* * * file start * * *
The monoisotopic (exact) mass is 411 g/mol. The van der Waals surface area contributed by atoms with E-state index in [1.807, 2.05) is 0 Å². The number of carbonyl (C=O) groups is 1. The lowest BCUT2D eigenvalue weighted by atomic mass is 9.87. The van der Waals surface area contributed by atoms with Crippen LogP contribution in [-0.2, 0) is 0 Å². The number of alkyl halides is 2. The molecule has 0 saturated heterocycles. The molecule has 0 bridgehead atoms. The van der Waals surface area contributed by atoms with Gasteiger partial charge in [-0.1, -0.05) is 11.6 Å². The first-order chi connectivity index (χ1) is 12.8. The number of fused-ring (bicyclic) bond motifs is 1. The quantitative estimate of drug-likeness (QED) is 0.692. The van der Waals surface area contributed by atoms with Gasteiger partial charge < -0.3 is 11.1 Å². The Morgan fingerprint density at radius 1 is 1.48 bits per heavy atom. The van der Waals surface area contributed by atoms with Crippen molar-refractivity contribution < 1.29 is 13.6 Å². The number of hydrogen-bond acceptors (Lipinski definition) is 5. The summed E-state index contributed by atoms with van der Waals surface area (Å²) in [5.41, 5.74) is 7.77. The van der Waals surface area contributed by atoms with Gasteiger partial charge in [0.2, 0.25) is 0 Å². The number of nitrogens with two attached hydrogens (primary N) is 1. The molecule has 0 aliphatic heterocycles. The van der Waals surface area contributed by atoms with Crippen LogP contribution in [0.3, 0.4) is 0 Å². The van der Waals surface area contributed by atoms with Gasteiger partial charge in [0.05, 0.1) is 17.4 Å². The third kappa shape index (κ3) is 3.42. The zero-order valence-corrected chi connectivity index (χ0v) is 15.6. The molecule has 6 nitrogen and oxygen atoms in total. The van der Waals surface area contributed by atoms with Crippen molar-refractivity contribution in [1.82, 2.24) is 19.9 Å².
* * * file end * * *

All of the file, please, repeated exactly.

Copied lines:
The monoisotopic (exact) mass is 411 g/mol. The van der Waals surface area contributed by atoms with E-state index in [1.807, 2.05) is 0 Å². The number of carbonyl (C=O) groups is 1. The lowest BCUT2D eigenvalue weighted by atomic mass is 9.87. The van der Waals surface area contributed by atoms with Crippen LogP contribution in [-0.2, 0) is 0 Å². The number of alkyl halides is 2. The molecule has 0 saturated heterocycles. The molecule has 0 bridgehead atoms. The van der Waals surface area contributed by atoms with Gasteiger partial charge in [-0.1, -0.05) is 11.6 Å². The first-order chi connectivity index (χ1) is 12.8. The number of fused-ring (bicyclic) bond motifs is 1. The quantitative estimate of drug-likeness (QED) is 0.692. The van der Waals surface area contributed by atoms with Gasteiger partial charge < -0.3 is 11.1 Å². The Morgan fingerprint density at radius 1 is 1.48 bits per heavy atom. The van der Waals surface area contributed by atoms with Crippen molar-refractivity contribution < 1.29 is 13.6 Å². The number of hydrogen-bond acceptors (Lipinski definition) is 5. The summed E-state index contributed by atoms with van der Waals surface area (Å²) in [5.41, 5.74) is 7.77. The van der Waals surface area contributed by atoms with Gasteiger partial charge in [0.2, 0.25) is 0 Å². The number of nitrogens with two attached hydrogens (primary N) is 1. The molecule has 0 aliphatic heterocycles. The van der Waals surface area contributed by atoms with Crippen LogP contribution in [0.3, 0.4) is 0 Å². The van der Waals surface area contributed by atoms with Gasteiger partial charge in [0.05, 0.1) is 17.4 Å². The third kappa shape index (κ3) is 3.42. The zero-order valence-corrected chi connectivity index (χ0v) is 15.6. The molecule has 6 nitrogen and oxygen atoms in total. The van der Waals surface area contributed by atoms with Crippen molar-refractivity contribution in [1.82, 2.24) is 19.9 Å².